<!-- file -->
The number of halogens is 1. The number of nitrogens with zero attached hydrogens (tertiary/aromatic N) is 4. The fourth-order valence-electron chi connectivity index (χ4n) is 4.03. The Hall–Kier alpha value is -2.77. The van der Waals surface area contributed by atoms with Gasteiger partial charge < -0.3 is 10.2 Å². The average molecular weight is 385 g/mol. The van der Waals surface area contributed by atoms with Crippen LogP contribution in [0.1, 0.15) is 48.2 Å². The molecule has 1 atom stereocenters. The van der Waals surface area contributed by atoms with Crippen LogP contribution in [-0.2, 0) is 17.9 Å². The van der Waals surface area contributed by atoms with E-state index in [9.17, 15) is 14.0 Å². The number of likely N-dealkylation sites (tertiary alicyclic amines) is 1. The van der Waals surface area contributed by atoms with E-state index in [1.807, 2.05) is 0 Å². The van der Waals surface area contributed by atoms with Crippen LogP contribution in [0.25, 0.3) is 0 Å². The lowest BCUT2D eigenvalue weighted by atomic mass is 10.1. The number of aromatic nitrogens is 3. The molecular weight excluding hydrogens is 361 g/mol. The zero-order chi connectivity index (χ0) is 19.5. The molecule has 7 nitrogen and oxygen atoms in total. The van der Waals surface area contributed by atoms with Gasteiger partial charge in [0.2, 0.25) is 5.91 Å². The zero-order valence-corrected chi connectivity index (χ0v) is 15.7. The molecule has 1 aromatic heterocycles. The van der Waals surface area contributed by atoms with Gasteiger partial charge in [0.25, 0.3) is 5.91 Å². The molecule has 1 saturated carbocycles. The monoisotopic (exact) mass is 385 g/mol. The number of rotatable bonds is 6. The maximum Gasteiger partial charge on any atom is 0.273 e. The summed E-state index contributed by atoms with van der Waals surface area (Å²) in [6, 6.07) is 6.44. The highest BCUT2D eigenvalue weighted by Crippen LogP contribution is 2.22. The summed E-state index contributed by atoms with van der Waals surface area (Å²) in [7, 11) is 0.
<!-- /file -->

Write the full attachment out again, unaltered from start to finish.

The number of halogens is 1. The number of nitrogens with zero attached hydrogens (tertiary/aromatic N) is 4. The fourth-order valence-electron chi connectivity index (χ4n) is 4.03. The Hall–Kier alpha value is -2.77. The van der Waals surface area contributed by atoms with Gasteiger partial charge < -0.3 is 10.2 Å². The average molecular weight is 385 g/mol. The van der Waals surface area contributed by atoms with Crippen LogP contribution in [0.1, 0.15) is 48.2 Å². The molecule has 1 atom stereocenters. The van der Waals surface area contributed by atoms with Crippen LogP contribution in [-0.2, 0) is 17.9 Å². The van der Waals surface area contributed by atoms with E-state index in [9.17, 15) is 14.0 Å². The number of likely N-dealkylation sites (tertiary alicyclic amines) is 1. The van der Waals surface area contributed by atoms with E-state index in [1.807, 2.05) is 0 Å². The van der Waals surface area contributed by atoms with Crippen LogP contribution in [0.25, 0.3) is 0 Å². The lowest BCUT2D eigenvalue weighted by atomic mass is 10.1. The number of aromatic nitrogens is 3. The molecular weight excluding hydrogens is 361 g/mol. The zero-order chi connectivity index (χ0) is 19.5. The molecule has 7 nitrogen and oxygen atoms in total. The van der Waals surface area contributed by atoms with Gasteiger partial charge in [0.2, 0.25) is 5.91 Å². The zero-order valence-corrected chi connectivity index (χ0v) is 15.7. The molecule has 1 aromatic heterocycles. The van der Waals surface area contributed by atoms with Gasteiger partial charge in [0.25, 0.3) is 5.91 Å². The molecule has 1 saturated carbocycles. The monoisotopic (exact) mass is 385 g/mol. The number of rotatable bonds is 6. The maximum Gasteiger partial charge on any atom is 0.273 e. The summed E-state index contributed by atoms with van der Waals surface area (Å²) in [6, 6.07) is 6.44. The highest BCUT2D eigenvalue weighted by Crippen LogP contribution is 2.22. The summed E-state index contributed by atoms with van der Waals surface area (Å²) in [7, 11) is 0.